“Most people who snore don't have obstructive sleep apnea, but most people who have apnea snore,” says Dr Robert Owens, of the Sleep Disorders Research Program at Brigham and Women's Hospital in Boston.
Obstructive sleep apnea is a condition where the upper passages of your airway closes off, interrupting your breathing and depriving you of oxygen until you wake up and start breathing again. You could be waking up hundreds of times in the night for just a few seconds at a time to catch your breath without knowing it.
Sleep apnea affects millions of people, and it could be the reason you wake up tired in the mornings. Keep Reading...
Three clues you may have Obstructive Sleep Apnea...
Besides waking up tired, look out for a very dry mouth in the mornings. People who suffer from Obstructive Sleep
Apnea (OSA) tend to sleep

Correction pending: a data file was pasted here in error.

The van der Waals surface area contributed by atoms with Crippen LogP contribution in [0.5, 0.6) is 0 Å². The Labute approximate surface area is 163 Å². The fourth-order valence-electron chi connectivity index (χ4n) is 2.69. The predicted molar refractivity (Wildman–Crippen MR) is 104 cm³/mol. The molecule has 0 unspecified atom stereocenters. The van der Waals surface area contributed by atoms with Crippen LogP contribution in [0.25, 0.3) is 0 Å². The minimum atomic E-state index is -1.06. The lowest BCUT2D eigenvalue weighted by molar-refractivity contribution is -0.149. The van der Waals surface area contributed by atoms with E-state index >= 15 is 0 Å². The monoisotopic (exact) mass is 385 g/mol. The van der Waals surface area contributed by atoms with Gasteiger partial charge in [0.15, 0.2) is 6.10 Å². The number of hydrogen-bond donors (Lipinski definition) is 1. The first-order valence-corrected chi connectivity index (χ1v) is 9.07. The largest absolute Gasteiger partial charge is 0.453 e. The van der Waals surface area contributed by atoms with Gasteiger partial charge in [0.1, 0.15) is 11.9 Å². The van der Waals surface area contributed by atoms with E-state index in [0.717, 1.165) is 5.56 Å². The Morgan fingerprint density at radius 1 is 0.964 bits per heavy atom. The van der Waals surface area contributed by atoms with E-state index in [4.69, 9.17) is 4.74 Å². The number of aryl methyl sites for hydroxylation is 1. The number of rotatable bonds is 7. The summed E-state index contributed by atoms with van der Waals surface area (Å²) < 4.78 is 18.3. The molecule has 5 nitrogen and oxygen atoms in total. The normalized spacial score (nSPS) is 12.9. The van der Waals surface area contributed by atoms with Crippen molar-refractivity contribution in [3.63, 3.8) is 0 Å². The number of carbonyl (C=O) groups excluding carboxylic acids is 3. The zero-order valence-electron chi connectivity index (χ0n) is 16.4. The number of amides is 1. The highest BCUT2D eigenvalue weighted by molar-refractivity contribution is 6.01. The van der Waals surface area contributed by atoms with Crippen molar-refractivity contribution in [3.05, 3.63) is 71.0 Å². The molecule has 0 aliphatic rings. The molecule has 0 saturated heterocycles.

with their mouths open.
If you wake up at night and desperately need to urinate, this could be a sure sign of OSA. This is because when a person’s breathing is disrupted, it puts pressure on the heart, which in turn affects a hormone that normally controls urine production in the kidneys.
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What sleep deprivation does to you
So what do you do if you suspect you may suffer from OSA?
You feel tired and sleepy during the day
You find it difficult to focus on tasks or concentrate for extended periods of time
You forget things and feel clumsy
Sleep deprivation can lead to depression
You may have a lower pain threshold
You crave sugary or fatty foods because of the heightened cortisol levels
You're putting on weight, or have done so
There are a number of devices you can get to keep your airways open, ranging from a nose and mouth mask, to a dental piece and a nose strip.
You could get rid of your OSA by losing weight
if you are overweight
, avoiding alcohol, stop smoking and sleeping on your sides rather than your back.
Surgery may also be an option to clear the airways.
Visit a sleep clinic if you suspect you may suffer from OSA and treat it as soon as possible to prevent further damage to your health.
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